Cognitive biases are systemic errors in thinking that negatively impact decision-making quality and outcomes.

THREAD: 20 cognitive biases to learn (so you can think clearly and make better decisions):
Fundamental Attribution Error

Humans tend to:

(1) Attribute the actions of others to their character (and not to their situation or context).

(2) Attribute our actions to situation and context (and not to our character).

We cut ourselves a break but hold others accountable.
Bandwagon Effect

Humans are a social species - this allowed us to thrive.

But it also has a downside…

It creates a strong tendency to speak, act, or believe things simply because a lot of other people do.

Bandwagon effect is similar to "groupthink" and is very dangerous.
Egocentric Bias

The human tendency is to have a higher view of one's self than is objectively warranted.

In group activities, we tend to overestimate (in comparison to objective measure) the degree and value of our own contributions relative to others.
Naïve Realism

Humans think very highly of themselves (see egocentric bias!).

We tend to believe that we see the world with perfect objectivity (cognitive biases be damned!).

We also assume that people who disagree with us must be ignorant, uninformed, or biased.
Baader-Meinhof Phenomenon

Ever notice that something you just learned seems to pop up everywhere around you?

The Baader-Meinhof Phenomenon says that increased awareness of something creates the illusion that it is appearing more often.

Like seeing 11:11 on your iPhone clock...
Pygmalion Effect

High expectations lead to high performance (and vice versa).

Those who have high expectations placed on them are more likely to internalize these expectations and improve their performance accordingly.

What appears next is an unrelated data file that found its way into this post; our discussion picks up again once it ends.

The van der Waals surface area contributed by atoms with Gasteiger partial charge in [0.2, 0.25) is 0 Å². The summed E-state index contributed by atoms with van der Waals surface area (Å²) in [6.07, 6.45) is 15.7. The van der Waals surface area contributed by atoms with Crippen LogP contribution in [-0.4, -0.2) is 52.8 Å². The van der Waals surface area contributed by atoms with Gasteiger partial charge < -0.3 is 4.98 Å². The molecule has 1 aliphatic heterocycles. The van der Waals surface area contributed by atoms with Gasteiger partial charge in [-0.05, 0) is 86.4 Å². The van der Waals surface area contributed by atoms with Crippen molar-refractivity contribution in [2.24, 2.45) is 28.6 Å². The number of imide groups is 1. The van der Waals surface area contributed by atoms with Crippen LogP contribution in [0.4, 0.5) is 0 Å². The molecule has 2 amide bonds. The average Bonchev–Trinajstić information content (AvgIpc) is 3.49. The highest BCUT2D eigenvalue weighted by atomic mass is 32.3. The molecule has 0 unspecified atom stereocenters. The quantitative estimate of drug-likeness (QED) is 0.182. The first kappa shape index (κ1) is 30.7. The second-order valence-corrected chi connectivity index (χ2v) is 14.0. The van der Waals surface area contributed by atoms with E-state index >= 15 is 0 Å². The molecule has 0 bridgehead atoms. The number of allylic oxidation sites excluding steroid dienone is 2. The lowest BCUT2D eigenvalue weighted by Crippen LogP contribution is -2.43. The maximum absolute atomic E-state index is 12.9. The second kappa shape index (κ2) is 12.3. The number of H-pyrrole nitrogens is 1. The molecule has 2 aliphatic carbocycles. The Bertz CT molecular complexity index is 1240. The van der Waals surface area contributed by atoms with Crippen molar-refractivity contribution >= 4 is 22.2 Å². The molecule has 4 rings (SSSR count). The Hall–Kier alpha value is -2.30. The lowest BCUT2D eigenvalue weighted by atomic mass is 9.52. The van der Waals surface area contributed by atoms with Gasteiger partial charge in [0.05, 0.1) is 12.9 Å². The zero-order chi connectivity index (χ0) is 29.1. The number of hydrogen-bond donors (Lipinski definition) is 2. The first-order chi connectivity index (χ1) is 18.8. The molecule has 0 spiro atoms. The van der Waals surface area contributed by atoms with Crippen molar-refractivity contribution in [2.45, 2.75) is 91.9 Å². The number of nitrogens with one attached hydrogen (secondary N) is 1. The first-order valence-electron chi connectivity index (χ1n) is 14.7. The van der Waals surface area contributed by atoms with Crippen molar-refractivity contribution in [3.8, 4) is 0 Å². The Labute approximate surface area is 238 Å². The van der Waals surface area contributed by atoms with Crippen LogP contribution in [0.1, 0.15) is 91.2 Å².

Leaders may attempt to use this to their advantage.
Confirmation Bias

Humans have a tendency to see and interpret information in a manner that supports previously held beliefs.

New data positive? This idea is a slam dunk!

New data negative? Must have been an error in the experiment.

Very common and very dangerous.
Backfire Effect

The "backfire effect" is the tendency for humans to use evidence in direct conflict with their thesis to further strengthen their previously held beliefs.

It is a more dangerous version of confirmation bias (also less common and scientifically contested).

The "anchor" is a reference point of information (usually the first piece of information received on a topic).

All subsequent thinking or decisions are silently "anchored" to this point.

Anchoring has been proven by scientists (and used car salesmen) time and again.
Dunning-Kruger Effect

People with a low ability at a task are prone to overestimate their ability at that task.

Humans are notoriously incapable of objective evaluation of their competency levels.

Remember: Everyone is a genius in a bull market.
The Ben Franklin Effect

"He that has once done you a kindness will be more ready to do you another, than he whom you yourself have obliged."

Doing a favor makes you more likely to do another for that person than them doing a favor for you.

We reinforce our self-perceptions.
Loss Aversion

First identified by famed scientists Amos Tversky and Daniel Kahneman, it says the pain of losing something is more powerful than the pleasure of winning it.

As such, humans will typically do more to avoid losses than they will to seek gains.
Endowment Effect